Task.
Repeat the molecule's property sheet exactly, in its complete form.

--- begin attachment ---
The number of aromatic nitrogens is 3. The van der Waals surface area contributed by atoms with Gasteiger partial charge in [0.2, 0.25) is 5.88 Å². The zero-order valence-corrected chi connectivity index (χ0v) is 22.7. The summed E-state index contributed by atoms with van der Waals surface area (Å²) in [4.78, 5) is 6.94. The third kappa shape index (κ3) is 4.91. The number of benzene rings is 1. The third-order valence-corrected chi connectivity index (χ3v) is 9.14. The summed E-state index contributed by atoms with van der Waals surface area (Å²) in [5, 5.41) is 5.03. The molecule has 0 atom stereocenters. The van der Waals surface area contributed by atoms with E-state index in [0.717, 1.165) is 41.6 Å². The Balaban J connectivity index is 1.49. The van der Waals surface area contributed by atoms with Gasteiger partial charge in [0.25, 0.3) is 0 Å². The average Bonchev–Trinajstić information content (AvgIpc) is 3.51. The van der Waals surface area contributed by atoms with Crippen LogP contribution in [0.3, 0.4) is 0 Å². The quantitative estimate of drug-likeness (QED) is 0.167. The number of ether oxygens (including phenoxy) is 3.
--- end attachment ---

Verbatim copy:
The number of aromatic nitrogens is 3. The van der Waals surface area contributed by atoms with Gasteiger partial charge in [0.2, 0.25) is 5.88 Å². The zero-order valence-corrected chi connectivity index (χ0v) is 22.7. The summed E-state index contributed by atoms with van der Waals surface area (Å²) in [4.78, 5) is 6.94. The third kappa shape index (κ3) is 4.91. The number of benzene rings is 1. The third-order valence-corrected chi connectivity index (χ3v) is 9.14. The summed E-state index contributed by atoms with van der Waals surface area (Å²) in [5, 5.41) is 5.03. The molecule has 0 atom stereocenters. The van der Waals surface area contributed by atoms with E-state index in [0.717, 1.165) is 41.6 Å². The Balaban J connectivity index is 1.49. The van der Waals surface area contributed by atoms with Gasteiger partial charge in [0.25, 0.3) is 0 Å². The average Bonchev–Trinajstić information content (AvgIpc) is 3.51. The van der Waals surface area contributed by atoms with Crippen LogP contribution in [0.3, 0.4) is 0 Å². The quantitative estimate of drug-likeness (QED) is 0.167. The number of ether oxygens (including phenoxy) is 3.